Effective Psychotherapeutic Approaches for Older Adults
Evidence-based research in psychotherapy indicates that effective practice methods and therapeutic approaches for older adults differ from those for the general population. Identify and examine psychotherapies that have proven to be more effective for older adults, and learn effective interviewing techniques when dealing with this population.
At a glance
What: Effective Psychotherapeutic Approaches for Older Adults
When: Last offered Apr 20, 2017. Check back for next offering.
Where: Pyle Center, 702 Langdon St., Madison, WI
Continuing education credit: 5 hours (0.5 CEUs), 5 CECH (CHES) contact hours
Instructor: Marilyn Bonjean, EDD, LMFT, MS
For additional information, contact Suzanna Waters Castillo, MSSW, PhD: 608-263-3174
Older adults often find it difficult to preserve their identities when they experience physical, psychological, environmental, and spiritual changes. Counseling older adults and their families requires professionals to enter complex systems, develop cooperative relationships, and intervene effectively.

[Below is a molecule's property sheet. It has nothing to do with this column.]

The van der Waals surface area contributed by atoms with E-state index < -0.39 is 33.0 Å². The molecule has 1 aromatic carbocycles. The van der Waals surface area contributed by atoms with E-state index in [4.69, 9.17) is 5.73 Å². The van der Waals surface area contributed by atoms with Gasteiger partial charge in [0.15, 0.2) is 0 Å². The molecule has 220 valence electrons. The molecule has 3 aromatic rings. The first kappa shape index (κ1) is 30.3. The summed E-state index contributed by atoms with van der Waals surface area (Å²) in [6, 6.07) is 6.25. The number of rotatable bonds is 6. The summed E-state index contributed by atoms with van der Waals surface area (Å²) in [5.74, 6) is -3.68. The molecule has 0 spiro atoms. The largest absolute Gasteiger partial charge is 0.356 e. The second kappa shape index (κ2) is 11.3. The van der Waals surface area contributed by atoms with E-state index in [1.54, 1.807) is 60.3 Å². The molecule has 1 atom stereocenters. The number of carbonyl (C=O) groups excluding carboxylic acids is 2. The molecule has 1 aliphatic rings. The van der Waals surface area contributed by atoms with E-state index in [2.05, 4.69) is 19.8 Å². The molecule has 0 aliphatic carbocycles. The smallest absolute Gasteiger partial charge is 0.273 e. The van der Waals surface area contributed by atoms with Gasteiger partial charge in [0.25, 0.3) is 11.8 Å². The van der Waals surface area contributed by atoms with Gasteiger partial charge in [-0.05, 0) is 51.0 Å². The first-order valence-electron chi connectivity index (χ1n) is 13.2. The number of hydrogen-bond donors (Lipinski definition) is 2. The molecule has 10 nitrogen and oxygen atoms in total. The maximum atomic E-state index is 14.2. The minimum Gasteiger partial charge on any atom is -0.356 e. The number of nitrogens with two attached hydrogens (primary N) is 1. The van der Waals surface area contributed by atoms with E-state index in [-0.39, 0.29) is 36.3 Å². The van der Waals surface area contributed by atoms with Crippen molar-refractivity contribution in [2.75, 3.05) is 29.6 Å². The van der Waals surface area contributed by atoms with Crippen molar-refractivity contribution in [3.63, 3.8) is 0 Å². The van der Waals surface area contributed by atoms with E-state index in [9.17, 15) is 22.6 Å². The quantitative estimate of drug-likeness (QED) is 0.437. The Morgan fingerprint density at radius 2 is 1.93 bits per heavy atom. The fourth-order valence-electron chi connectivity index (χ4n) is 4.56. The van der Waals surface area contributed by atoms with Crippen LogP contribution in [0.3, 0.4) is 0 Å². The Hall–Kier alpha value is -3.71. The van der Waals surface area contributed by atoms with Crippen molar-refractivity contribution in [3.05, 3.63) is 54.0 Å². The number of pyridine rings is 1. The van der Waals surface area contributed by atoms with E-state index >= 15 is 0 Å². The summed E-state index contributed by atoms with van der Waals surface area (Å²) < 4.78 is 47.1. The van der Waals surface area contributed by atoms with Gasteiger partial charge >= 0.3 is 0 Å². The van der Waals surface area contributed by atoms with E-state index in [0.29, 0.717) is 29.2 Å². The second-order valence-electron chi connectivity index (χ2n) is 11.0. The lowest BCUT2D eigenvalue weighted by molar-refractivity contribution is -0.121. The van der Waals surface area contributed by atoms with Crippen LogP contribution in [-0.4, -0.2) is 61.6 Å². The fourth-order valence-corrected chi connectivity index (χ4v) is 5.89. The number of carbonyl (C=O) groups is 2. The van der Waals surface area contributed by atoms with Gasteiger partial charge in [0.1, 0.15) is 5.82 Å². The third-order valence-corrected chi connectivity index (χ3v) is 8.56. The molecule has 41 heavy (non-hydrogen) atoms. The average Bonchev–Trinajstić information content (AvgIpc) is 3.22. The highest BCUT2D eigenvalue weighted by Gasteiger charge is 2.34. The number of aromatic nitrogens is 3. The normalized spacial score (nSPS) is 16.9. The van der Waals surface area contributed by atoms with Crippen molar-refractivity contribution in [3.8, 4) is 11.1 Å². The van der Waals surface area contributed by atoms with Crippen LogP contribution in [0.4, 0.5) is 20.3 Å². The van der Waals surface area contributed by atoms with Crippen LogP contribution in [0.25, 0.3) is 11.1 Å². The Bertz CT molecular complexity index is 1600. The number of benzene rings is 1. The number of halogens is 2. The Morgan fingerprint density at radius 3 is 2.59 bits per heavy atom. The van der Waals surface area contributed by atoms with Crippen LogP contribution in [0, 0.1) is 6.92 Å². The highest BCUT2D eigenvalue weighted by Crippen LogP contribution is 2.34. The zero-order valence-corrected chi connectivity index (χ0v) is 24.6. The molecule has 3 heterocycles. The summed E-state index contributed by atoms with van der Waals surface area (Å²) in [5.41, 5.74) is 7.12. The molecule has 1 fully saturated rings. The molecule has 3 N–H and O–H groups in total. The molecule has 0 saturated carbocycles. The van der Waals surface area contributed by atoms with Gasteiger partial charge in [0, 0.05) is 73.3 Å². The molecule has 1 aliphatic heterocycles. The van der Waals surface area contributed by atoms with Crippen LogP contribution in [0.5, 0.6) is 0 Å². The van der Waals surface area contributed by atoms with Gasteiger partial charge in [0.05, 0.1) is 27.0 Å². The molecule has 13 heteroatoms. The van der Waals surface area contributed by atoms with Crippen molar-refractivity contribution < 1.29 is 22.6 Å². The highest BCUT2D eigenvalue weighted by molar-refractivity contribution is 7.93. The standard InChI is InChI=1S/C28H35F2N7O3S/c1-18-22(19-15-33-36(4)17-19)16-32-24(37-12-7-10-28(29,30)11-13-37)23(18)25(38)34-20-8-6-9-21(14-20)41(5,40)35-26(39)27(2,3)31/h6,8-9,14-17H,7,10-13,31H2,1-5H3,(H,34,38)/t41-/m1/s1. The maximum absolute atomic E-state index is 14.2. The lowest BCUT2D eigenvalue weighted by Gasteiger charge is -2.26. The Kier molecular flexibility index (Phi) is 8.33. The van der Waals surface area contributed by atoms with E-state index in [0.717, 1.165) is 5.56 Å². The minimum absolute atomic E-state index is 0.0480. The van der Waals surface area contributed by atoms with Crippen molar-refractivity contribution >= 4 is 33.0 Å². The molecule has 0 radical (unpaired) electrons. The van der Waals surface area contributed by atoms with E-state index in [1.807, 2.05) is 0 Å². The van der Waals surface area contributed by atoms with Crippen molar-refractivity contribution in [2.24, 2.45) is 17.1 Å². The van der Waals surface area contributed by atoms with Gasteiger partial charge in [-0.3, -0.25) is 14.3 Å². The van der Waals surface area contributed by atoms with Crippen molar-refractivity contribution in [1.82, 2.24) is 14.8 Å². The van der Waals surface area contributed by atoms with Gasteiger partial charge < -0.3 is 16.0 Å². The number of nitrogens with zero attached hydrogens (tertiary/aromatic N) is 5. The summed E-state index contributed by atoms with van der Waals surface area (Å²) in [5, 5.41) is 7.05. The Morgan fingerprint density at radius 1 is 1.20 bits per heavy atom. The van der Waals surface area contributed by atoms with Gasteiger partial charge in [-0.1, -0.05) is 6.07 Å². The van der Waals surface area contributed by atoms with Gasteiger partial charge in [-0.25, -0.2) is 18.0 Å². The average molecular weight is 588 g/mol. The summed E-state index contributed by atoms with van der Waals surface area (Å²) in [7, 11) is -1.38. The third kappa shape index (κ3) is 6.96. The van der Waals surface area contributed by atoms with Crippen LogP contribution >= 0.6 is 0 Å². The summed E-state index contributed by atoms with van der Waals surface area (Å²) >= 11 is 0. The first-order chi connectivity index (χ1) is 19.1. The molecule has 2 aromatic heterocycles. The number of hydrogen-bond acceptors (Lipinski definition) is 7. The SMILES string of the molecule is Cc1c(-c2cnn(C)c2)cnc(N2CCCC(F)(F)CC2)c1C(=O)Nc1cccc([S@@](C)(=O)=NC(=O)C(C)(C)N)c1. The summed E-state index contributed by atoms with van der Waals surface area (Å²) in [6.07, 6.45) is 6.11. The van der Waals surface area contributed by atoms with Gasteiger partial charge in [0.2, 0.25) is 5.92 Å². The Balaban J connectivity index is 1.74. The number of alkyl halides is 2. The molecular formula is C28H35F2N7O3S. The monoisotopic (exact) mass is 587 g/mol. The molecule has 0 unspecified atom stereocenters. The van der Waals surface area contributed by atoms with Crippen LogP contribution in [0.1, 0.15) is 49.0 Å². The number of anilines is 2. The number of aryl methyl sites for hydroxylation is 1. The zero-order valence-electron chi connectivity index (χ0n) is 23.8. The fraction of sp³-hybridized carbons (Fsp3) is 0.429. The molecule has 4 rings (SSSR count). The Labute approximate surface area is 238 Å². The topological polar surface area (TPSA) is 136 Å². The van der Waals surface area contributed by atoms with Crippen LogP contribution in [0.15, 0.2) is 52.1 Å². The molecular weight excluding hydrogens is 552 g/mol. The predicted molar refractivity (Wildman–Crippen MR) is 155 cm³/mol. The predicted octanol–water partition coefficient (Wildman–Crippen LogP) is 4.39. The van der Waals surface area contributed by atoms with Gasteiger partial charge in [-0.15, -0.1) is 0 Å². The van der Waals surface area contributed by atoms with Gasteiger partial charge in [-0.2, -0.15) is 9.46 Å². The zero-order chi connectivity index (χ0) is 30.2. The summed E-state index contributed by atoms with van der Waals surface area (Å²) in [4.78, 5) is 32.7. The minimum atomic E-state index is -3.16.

This workshop gives you an opportunity to explore the unique features of counseling older adults. You will gain an understanding of skills such as establishing collaboration, assessment, case formulation, treatment planning, and use of self in the client system. You will learn from exercises that clarify each participant’s model of change creation and therapeutic interaction. The group also studies nonverbal information conveyed by the client’s body and the role of dissociation in complex cases.
- To understand the unique features of counseling older adults and their families
- To practice formulating interview questions, eliciting cooperation, shifting alliances to maintain collaboration, case formulation, and use of self
- To clarify your own model of creating changes and positioning oneself in a complex system
- To learn to observe, understand, and help clients use emotional information conveyed by physiological responses
- To learn to recognize dissociation, manage it in the interview, and teach clients to use it purposefully